Event Title

Difficulty in Resisting Fat and Carbohydrate Cravings may be Linked to Poor Attentional Control

Presenter Information

Hannah Sallmann

Mentor 1

Adam Greenberg & Christine Larson

Location

Union Wisconsin Room

Start Date

27-4-2018 1:00 PM

Description

Variability in one’s focus of attention, often called “zoning out,” has been shown to impede effective task completion. Previously published research suggests that the controlled ingestion of fat and glucose may have short-term influences on cognitive performance; however, the effects of macronutrient intake on selective attention are largely unknown. Here, we hypothesized that subjects with greater stability of carbohydrate, fat, or protein consumption over a 10-day period would exhibit better attentional control (as measured by alerting, orienting, and distracter filtering) than subjects with more variable food intake. Measuring longitudinal fluctuations of attention can be difficult in a laboratory setting where the environment may reduce ecological validity. Therefore, our participants completed assessments “in the wild.” Twenty-eight subjects completed the Attention Network Test (ANT) on a tablet computer four times per day over 10 days, in addition to logging their food consumption on a diet-tracking app. Preliminary correlation analyses of macronutrient variance and ANT scores suggest a negative relationship between carbohydrate variance and filtering, such that increased carbohydrate variance correlated with a reduced ability to filter distracters. We also observed a trend toward significant negative correlation between carbohydrate variability and alerting, such that increased carbohydrate variability correlated with reduced alerting abilities, and this relationship was twice as strong for participants with high carbohydrate variance (versus those with low carbohydrate variance). In addition, higher fat variability correlated with worse distracter filtering. High fat variability also correlated with overall worse orienting, but among participants whose fat intake was most stable, an increase in fat variability correlated with better orienting. These results indicate a relationship between increased attentional control and low variability in fat and carbohydrate intake. Thus, people who regularly experience lapses of attentional control may have trouble regulating intake of high-sugar or high-fat foods when environment or emotional state triggers “junk food” cravings.

This document is currently not available here.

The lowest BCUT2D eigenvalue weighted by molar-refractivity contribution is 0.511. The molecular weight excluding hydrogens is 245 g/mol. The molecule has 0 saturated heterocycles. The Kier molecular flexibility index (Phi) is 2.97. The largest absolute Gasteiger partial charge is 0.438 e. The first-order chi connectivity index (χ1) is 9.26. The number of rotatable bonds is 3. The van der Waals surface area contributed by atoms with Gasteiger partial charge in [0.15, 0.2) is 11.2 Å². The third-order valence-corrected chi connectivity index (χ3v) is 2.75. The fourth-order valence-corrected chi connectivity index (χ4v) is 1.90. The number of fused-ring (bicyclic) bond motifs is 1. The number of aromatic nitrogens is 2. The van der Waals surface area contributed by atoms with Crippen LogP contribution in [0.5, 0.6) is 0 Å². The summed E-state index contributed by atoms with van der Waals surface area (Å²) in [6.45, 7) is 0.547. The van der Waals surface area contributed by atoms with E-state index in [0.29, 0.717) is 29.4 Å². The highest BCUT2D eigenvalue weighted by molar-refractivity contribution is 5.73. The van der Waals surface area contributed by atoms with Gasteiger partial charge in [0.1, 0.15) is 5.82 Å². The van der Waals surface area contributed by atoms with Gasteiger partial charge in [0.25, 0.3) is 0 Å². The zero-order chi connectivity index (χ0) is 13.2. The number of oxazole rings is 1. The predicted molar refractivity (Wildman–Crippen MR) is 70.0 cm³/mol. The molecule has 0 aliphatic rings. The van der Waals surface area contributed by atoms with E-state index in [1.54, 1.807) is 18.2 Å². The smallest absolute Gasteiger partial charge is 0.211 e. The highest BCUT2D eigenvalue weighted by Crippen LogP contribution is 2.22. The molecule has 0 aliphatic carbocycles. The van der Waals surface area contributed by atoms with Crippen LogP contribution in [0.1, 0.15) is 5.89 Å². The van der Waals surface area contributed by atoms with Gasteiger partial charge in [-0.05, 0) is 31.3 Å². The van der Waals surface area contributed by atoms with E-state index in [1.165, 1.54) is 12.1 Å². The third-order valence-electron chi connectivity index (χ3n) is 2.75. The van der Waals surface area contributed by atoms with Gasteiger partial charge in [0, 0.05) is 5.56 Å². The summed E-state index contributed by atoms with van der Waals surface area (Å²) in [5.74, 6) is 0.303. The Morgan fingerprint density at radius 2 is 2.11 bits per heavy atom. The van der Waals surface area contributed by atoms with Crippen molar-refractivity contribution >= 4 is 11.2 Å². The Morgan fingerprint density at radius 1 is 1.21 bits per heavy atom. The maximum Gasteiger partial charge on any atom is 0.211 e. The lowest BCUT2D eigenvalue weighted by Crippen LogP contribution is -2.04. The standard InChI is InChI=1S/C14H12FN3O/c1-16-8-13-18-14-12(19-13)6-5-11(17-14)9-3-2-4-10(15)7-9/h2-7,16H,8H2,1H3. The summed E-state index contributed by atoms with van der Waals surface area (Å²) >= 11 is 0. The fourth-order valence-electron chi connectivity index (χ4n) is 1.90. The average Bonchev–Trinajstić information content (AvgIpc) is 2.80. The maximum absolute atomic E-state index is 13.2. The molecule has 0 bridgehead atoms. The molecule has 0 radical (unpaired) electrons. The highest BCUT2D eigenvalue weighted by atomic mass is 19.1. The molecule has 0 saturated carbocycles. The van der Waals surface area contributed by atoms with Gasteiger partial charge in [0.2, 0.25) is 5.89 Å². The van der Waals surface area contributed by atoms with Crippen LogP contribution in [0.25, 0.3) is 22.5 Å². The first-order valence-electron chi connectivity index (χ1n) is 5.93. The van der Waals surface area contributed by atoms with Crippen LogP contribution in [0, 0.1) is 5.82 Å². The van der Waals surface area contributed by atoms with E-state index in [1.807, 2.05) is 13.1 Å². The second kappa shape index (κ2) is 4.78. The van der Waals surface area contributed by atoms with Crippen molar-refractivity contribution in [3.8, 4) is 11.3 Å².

Share

COinS
 
Apr 27th, 1:00 PM

Difficulty in Resisting Fat and Carbohydrate Cravings may be Linked to Poor Attentional Control

Union Wisconsin Room

Variability in one’s focus of attention, often called “zoning out,” has been shown to impede effective task completion. Previously published research suggests that the controlled ingestion of fat and glucose may have short-term influences on cognitive performance; however, the effects of macronutrient intake on selective attention are largely unknown. Here, we hypothesized that subjects with greater stability of carbohydrate, fat, or protein consumption over a 10-day period would exhibit better attentional control (as measured by alerting, orienting, and distracter filtering) than subjects with more variable food intake. Measuring longitudinal fluctuations of attention can be difficult in a laboratory setting where the environment may reduce ecological validity. Therefore, our participants completed assessments “in the wild.” Twenty-eight subjects completed the Attention Network Test (ANT) on a tablet computer four times per day over 10 days, in addition to logging their food consumption on a diet-tracking app. Preliminary correlation analyses of macronutrient variance and ANT scores suggest a negative relationship between carbohydrate variance and filtering, such that increased carbohydrate variance correlated with a reduced ability to filter distracters. We also observed a trend toward significant negative correlation between carbohydrate variability and alerting, such that increased carbohydrate variability correlated with reduced alerting abilities, and this relationship was twice as strong for participants with high carbohydrate variance (versus those with low carbohydrate variance). In addition, higher fat variability correlated with worse distracter filtering. High fat variability also correlated with overall worse orienting, but among participants whose fat intake was most stable, an increase in fat variability correlated with better orienting. These results indicate a relationship between increased attentional control and low variability in fat and carbohydrate intake. Thus, people who regularly experience lapses of attentional control may have trouble regulating intake of high-sugar or high-fat foods when environment or emotional state triggers “junk food” cravings.